Desktop Java

When to use JavaFX instead of HTML

The one question that JavaFX aficionados like myself are facing over and over again is the question when (or why) to use JavaFX instead of HTML (5). Here are my two cents on it:

You should use JavaFX if ….

  • … you are interested in robustness / quality. JavaFX is Java! You will be able to implement your entire application with the same language / technology. This has a direct impact on the people and the skill sets that you have to have in your team and also on the robustness and quality of the application. The more you have to switch between different languages the more likely it is that you will loose control over the overall solution. HTML applications typically consist of HTML, JavaScript, CSS, and Java (on the server). JavaFX applications consist of FXML, CSS, and Java. Only one language less? Doesn’t sound like much? Have you programmed in JavaScript? This leads me to my next bullet:
  • … you hate JavaScript. Welcome brother / sister! That’s a no-brainer.
  • … you want to focus on programming, best practices, patterns, and not constantly reading up on the latest development in web framework development.
  • … you want to save money. There are not many developers out there that are equally proficient in Java and in Javascript. It is usually either / or. So you end up paying two people where you could have gotten away with just one.
  • … your application and its business logic is very complex. A very good example for this category of applications can be found in the planning and scheduling domain. These applications have to be able to provide detailed feedback and guidance directly in the front end. Implementing this with HTML and an untyped scripting language like JavaScript would be a nightmare. Read also here: European Broadcasting Union
  • … your data volume is huge. Yes, killer argument right there. Try playing around with Gigabytes of data inside your browser. Enjoy! Again, scheduling applications tend to load a lot of data into their UI, otherwise the planner / scheduler / dispatcher would not be able to make informed decisions. Read also here: Emirates Airlines
  • … you are interested in long-term sustainability. The technology deployed in web applications is subject to frequent change and so are the browsers themselves. You will have to stay up-to-date with both and keep supporting your application during its life-span. Creating a JavaFX application and shipping it with a Java runtime ensures that your users will be able to run the application for a long time. Read also here: HRC-Matic Trade Registry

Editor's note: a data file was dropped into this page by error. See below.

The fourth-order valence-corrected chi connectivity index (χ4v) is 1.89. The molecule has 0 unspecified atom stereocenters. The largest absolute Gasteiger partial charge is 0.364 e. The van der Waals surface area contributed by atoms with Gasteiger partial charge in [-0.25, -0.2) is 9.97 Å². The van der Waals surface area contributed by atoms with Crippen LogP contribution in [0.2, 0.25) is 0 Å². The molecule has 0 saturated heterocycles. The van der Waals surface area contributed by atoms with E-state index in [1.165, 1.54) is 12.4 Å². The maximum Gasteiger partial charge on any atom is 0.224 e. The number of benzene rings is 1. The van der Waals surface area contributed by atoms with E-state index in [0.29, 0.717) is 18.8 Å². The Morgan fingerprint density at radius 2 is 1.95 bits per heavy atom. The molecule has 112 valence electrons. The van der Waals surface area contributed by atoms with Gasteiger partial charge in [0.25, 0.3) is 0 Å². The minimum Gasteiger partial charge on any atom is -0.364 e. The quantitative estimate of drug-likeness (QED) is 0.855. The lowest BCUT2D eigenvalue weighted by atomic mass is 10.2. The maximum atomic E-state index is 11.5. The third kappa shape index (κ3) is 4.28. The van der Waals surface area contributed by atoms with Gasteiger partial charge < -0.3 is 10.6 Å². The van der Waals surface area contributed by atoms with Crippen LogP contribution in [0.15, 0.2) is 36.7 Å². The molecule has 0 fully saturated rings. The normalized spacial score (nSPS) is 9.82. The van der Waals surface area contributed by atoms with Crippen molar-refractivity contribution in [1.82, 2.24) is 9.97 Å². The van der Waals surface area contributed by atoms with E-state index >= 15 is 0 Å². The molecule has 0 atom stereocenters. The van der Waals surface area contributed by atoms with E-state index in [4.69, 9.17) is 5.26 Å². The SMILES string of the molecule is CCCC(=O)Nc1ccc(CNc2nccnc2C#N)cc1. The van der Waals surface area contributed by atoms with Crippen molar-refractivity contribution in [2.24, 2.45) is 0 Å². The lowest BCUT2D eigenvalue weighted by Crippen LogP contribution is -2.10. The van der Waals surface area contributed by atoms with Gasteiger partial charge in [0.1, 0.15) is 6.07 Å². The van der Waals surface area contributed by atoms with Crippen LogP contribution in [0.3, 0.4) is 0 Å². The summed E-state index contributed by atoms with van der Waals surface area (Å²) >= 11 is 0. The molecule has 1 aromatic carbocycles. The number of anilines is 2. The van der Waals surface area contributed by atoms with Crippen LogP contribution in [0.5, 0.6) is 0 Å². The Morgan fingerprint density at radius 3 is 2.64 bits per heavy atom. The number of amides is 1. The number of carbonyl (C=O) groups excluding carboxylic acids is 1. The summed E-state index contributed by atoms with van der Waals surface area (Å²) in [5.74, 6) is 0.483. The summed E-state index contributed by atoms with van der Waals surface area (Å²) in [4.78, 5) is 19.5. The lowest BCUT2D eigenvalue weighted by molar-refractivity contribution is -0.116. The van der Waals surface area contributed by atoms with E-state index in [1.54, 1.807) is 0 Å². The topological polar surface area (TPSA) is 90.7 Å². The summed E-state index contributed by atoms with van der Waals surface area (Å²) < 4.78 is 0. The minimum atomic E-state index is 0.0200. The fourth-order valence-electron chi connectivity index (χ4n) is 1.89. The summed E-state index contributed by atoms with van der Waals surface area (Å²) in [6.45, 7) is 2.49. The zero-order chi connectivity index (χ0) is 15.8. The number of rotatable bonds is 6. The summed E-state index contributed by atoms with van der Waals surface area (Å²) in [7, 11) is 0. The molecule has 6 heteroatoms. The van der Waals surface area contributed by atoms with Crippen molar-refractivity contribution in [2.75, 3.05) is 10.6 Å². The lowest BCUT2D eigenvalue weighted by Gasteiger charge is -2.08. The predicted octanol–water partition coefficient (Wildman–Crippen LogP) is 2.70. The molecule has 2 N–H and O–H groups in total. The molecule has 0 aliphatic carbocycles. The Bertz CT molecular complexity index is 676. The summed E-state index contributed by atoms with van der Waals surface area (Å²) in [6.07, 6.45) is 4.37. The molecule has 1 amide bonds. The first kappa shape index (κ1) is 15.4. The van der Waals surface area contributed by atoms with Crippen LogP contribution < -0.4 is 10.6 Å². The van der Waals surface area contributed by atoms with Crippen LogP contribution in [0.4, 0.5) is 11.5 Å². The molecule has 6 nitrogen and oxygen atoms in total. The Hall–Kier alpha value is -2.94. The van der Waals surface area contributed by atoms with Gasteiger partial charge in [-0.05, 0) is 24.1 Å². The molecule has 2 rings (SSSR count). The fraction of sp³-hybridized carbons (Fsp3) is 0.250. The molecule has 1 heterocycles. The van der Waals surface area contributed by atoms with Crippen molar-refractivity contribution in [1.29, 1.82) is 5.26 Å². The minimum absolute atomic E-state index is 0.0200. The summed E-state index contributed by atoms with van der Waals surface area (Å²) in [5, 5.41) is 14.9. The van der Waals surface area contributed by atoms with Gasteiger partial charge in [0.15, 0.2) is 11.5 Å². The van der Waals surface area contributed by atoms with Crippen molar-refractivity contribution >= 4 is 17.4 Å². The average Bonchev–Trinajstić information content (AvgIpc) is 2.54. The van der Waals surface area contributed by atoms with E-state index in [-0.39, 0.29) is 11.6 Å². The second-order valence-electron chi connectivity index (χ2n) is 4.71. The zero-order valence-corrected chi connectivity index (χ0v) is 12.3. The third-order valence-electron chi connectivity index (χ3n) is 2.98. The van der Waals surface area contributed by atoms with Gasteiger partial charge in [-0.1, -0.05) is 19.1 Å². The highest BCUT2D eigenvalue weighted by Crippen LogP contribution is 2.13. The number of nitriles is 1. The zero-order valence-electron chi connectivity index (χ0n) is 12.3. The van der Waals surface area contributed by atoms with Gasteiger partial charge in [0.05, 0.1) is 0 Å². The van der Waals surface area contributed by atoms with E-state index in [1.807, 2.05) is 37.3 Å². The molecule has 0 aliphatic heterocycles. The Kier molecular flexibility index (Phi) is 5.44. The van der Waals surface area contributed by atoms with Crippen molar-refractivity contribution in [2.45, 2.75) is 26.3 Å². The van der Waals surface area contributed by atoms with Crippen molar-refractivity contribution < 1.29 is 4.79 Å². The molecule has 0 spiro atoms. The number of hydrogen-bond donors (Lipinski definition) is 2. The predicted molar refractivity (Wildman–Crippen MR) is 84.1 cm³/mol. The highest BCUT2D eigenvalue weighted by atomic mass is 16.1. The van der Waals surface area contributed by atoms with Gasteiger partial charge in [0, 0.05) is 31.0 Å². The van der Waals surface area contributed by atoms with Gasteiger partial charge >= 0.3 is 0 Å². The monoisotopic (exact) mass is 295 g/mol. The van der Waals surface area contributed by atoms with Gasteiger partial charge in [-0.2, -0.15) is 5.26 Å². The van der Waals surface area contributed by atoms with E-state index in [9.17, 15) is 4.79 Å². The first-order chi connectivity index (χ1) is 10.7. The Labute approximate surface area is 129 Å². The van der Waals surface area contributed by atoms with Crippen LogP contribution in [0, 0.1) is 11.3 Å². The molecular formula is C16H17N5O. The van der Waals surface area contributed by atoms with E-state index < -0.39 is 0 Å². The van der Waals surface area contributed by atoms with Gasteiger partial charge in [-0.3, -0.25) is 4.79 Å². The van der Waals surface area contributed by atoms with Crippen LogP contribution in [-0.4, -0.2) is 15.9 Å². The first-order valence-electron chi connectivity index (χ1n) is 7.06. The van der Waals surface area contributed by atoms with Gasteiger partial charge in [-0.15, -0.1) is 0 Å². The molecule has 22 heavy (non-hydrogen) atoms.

• … you want to support mobile / apps. HTML on mobile devices is a work-around, nothing else. Users want apps! This is simply a fact. With JavaFX and technology provided by Gluon you can write a JavaFX application that runs on desktop, mobile, and embedded. This leads me to another point:
  • … you want to run an “embedded” application: software and hardware are forming a single solution and solve a specific problem. A browser makes no sense in this scenario whatsoever. Example: full screen rich client solution with a modern look and feel and running on wall-mounted consoles in an operating room. See also: EIZO Curator Caliop
  • … you enjoy working with an elegant and modern API. The architecture of JavaFX, its controls, skins, and property binding concepts, are simply beautiful and a great place for learning how to code well. Kudos to the entire JavaFX team. You have come a long way since version 1.0.

You should not use JavaFX if …

  • … you have millions of users and you have to be able to deploy frequently / daily. An application like Facebook probably would not be a good candidate for JavaFX. You can hardly expect your users to download a new installer every time you introduce a new feature, bugfix, security patch. A good example would be the Flash player. Who isn’t annoyed by the constant updates that are needed because of yet another security issue?
  • … (open for suggestions, please email me).
Reference: When to use JavaFX instead of HTML from our JCG partner Dirk Lemmermann at the Pixel Perfect blog.
Notify of

This site uses Akismet to reduce spam. Learn how your comment data is processed.

1 Comment
Newest Most Voted
Inline Feedbacks
View all comments
8 years ago

This article makes some decent points. Here are my edits and additions:

You should use JavaFX if …
* You don’t know how to write good JavaScript and don’t have time to learn.

You should not use JavaFX if …
* You want “installation” to be as simple as accessing a URL on any device.

Back to top button